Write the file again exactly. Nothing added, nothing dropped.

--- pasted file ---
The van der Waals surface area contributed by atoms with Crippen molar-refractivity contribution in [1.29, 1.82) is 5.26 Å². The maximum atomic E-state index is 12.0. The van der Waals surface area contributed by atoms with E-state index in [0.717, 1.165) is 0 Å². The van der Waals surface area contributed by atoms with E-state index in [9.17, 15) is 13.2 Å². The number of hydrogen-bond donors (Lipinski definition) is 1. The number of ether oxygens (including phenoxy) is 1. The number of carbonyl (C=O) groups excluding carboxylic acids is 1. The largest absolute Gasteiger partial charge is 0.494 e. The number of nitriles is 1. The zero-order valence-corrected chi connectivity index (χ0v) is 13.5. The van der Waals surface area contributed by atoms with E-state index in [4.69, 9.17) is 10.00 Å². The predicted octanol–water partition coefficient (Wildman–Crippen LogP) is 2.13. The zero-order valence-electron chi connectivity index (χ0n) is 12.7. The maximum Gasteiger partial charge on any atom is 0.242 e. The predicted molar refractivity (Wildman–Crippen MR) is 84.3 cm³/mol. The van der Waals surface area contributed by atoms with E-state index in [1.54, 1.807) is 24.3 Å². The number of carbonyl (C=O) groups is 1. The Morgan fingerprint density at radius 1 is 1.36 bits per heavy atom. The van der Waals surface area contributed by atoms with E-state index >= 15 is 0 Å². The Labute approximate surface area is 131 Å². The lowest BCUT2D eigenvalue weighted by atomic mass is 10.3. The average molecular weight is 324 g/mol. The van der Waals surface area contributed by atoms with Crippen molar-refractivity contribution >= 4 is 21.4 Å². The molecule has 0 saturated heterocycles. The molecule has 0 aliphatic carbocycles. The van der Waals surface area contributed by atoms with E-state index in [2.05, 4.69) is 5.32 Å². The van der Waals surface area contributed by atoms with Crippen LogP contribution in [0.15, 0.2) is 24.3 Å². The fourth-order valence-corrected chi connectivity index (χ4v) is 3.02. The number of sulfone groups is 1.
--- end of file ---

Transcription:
The van der Waals surface area contributed by atoms with Crippen molar-refractivity contribution in [1.29, 1.82) is 5.26 Å². The maximum atomic E-state index is 12.0. The van der Waals surface area contributed by atoms with E-state index in [0.717, 1.165) is 0 Å². The van der Waals surface area contributed by atoms with E-state index in [9.17, 15) is 13.2 Å². The number of hydrogen-bond donors (Lipinski definition) is 1. The number of ether oxygens (including phenoxy) is 1. The number of carbonyl (C=O) groups excluding carboxylic acids is 1. The largest absolute Gasteiger partial charge is 0.494 e. The number of nitriles is 1. The zero-order valence-corrected chi connectivity index (χ0v) is 13.5. The van der Waals surface area contributed by atoms with E-state index in [4.69, 9.17) is 10.00 Å². The predicted octanol–water partition coefficient (Wildman–Crippen LogP) is 2.13. The zero-order valence-electron chi connectivity index (χ0n) is 12.7. The maximum Gasteiger partial charge on any atom is 0.242 e. The predicted molar refractivity (Wildman–Crippen MR) is 84.3 cm³/mol. The van der Waals surface area contributed by atoms with E-state index in [1.54, 1.807) is 24.3 Å². The number of carbonyl (C=O) groups is 1. The Morgan fingerprint density at radius 1 is 1.36 bits per heavy atom. The van der Waals surface area contributed by atoms with E-state index >= 15 is 0 Å². The Labute approximate surface area is 131 Å². The lowest BCUT2D eigenvalue weighted by atomic mass is 10.3. The average molecular weight is 324 g/mol. The van der Waals surface area contributed by atoms with Crippen molar-refractivity contribution >= 4 is 21.4 Å². The molecule has 0 saturated heterocycles. The molecule has 0 aliphatic carbocycles. The van der Waals surface area contributed by atoms with E-state index in [2.05, 4.69) is 5.32 Å². The van der Waals surface area contributed by atoms with Crippen LogP contribution in [0.15, 0.2) is 24.3 Å². The fourth-order valence-corrected chi connectivity index (χ4v) is 3.02. The number of sulfone groups is 1.